Thanks, Joseph Gordon-Levitt, for Nailing Men for Objectifying Women (Guest Blog)

Thanks, Joseph Gordon-Levitt, for Nailing Men for Objectifying Women (Guest Blog)

Why his “Don Jon” is a perfect 10

After flailing around Hollywood for close to a decade dating men who confused sex and love, I could not be more thrilled with Joseph Gordon-Levitt‘s “Don Jon.” Here a man nails men for objectifying women. A man!

“Don Jon” is Joseph Gordon-Levitt‘s cinematic kiss to all women who confuse sex and love. He illustrates why men understand this and so many women don't. He shows in our techno age the emotional handicapping porn does to men. He takes us there.

An entire audience is blown away with the objectification of women by Don Jon and his boys who are trying so hard to have a good time rating women while under the surface humor is incredible pathos. Loneliness. A flick of the laptop and click of a mouse opens a world of hidden sex, clandestine thrills, so much so that Don fills his trash can with soiled Kleenex night after night while his bed remains empty.

Then he meets Barbara (Scarlett Johansson), a tease of stratospheric proportions. Johansson shines in this part of a femme fatale from Jersey who, like her mother, is a control freak. Men are easy for her to dominate, until she meets Don.

After a month of dating, she concedes to having sex with him because he enrolls in a night school to improve himself — a bartender is not good enough for her. As she grooms him, he finds he cannot stop watching his porn and lies to her that he has quit his addiction.

Truth is, he prefers porn to sex with her. They go to church together, meet each other's parents and friends. Jon's mother is Angela (Glenn Headly) and his father, Jon Sr., is Tony Danza. Don's sister, Monica, is played with great aplomb by Brie Larson, whose weekly texting during the church service is worth the price of admission.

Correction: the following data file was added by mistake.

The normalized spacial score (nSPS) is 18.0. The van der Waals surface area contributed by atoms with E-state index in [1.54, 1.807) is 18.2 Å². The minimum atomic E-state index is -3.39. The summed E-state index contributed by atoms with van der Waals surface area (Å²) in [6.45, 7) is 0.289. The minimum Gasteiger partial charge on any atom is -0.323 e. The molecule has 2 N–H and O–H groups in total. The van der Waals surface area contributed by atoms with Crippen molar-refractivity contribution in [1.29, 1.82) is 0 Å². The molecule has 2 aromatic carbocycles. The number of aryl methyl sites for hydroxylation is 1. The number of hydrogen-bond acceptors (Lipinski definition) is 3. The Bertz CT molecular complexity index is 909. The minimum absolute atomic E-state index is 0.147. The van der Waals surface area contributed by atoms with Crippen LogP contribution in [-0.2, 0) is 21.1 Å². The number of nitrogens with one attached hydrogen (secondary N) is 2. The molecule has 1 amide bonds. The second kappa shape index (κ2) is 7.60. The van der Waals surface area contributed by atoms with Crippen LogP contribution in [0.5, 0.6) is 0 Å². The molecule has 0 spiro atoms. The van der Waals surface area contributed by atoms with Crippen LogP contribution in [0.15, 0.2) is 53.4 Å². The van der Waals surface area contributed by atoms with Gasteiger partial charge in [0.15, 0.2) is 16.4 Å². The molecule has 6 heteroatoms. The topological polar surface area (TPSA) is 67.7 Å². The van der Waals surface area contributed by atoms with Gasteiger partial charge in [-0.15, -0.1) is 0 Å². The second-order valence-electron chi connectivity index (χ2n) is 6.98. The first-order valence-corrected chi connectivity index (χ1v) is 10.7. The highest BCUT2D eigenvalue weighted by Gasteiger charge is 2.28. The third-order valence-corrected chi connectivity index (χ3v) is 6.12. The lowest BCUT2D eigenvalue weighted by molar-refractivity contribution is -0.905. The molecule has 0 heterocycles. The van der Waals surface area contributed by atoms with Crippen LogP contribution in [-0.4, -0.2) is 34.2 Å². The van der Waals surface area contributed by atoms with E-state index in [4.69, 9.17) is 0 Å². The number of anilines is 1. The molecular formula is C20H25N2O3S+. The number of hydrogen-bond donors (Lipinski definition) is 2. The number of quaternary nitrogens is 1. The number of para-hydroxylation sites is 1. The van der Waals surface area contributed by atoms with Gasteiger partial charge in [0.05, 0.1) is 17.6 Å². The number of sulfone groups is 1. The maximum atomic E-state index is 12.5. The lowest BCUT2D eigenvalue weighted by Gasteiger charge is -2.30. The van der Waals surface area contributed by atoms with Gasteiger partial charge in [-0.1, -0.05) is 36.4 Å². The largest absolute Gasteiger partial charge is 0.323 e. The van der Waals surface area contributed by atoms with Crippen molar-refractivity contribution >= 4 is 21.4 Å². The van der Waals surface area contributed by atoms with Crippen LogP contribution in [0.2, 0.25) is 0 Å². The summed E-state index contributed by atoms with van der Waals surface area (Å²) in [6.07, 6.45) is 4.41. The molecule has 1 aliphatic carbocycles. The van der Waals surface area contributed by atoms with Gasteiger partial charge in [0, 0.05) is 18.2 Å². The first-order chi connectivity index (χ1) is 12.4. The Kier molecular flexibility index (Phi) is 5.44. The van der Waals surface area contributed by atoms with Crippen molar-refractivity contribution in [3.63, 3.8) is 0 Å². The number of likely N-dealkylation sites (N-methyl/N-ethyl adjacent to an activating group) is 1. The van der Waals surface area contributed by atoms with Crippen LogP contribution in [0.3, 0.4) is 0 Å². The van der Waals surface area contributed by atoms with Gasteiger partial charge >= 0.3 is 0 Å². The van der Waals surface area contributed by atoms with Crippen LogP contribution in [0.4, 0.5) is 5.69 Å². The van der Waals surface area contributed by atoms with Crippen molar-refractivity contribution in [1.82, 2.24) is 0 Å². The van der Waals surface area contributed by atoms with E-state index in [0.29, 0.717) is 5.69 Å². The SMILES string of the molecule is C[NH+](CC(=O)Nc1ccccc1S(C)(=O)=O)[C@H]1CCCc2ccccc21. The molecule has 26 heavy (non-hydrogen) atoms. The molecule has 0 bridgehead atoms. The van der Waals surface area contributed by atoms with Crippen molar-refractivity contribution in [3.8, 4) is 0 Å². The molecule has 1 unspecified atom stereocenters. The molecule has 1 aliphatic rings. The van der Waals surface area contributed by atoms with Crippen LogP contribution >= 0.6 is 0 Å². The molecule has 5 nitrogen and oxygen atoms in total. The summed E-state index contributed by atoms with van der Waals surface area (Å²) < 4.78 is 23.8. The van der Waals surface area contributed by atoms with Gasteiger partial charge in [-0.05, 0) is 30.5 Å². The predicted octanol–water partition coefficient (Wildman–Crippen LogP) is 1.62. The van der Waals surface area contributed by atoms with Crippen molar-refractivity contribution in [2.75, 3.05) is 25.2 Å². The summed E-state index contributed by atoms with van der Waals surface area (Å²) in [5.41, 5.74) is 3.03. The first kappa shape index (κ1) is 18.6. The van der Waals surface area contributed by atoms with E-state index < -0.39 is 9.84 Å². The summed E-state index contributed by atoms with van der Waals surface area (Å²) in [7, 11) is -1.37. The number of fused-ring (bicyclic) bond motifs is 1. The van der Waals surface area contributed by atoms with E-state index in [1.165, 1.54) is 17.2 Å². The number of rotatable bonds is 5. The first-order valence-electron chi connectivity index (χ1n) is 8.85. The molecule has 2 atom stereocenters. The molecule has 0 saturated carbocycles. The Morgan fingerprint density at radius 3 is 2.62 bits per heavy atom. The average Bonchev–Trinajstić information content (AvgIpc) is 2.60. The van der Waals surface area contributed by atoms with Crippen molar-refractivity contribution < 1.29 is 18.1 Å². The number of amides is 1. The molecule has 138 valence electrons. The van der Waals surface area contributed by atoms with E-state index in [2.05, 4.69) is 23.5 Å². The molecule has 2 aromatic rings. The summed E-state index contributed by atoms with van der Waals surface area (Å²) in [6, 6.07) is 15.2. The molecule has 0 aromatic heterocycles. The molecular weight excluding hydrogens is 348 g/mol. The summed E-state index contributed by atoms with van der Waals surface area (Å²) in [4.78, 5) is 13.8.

At night school Don meets Esther (Julianne Moore), whose personality is nurturing, uncontrolling and accepting. Moore shines from the glow of her rich inner life.

When Barbara reads Don's history in his laptop and sees 94 visits to porn sites within one week, she walks out on him.. Can Don ever love a woman, or will his life remain one of viewing women on his computer as a series of body parts? Do Esther and Don become a couple?

Well, you've gotta buy your ticket to this gem of a love story that shows you how to love while you find yourself recalling and longing for those moments when you, too, were in love.

You won't regret one minute of Joseph Gordon-Levitt‘s original screenplay, directorial debut and triumph.

 

  • Missedyoumissedyou

    Damn, Carole, I've missed your total lack of self awareness so much; and thank you – as a woman who has made a career out of latching on to men – for speaking out on the objectification of women.

    • carolemallory

      Dear Missedyounissedyou who ever you are,
      Why don't you have the courage to come out from behind your alias and reveal your identity? I doubt if you are a woman. If you used your real name we could have a real discussion, but your self awareness is so lacking that you are too cowardly to own up to your identity,

  • Sally Jane Sharp-Paulsen

    I would say that after all of Carole's experiences in Hollywood and the modeling world, and in the male-dominated field of writing, she knows quite a bit about the objectification of women…and is able to write about it from a very unique perspective.

  • SkipB

    There's a big difference between sex addiction and objectifying other people– something women do too, by the way. Equating objectification with addiction is flawed per se. And Mallory's astonishment that a “man” could possibly “nail” objectification is blatantly sexist. Had she been speaking about a women, the outcry would be enormous.

  • Not Don, but Jon

    I think you missed part of the point — in fact, his bed is very much not empty — he takes a woman home every night, but despite that, he still prefers porn.

  • Joom

    Don Jon was also objectified, his entire worth was summed up to his earning ability. He was basically a wallet and sperm to Scarlett Johannasens character. I don't think he liked that feeling and that was part of what attracted him to something more genuine.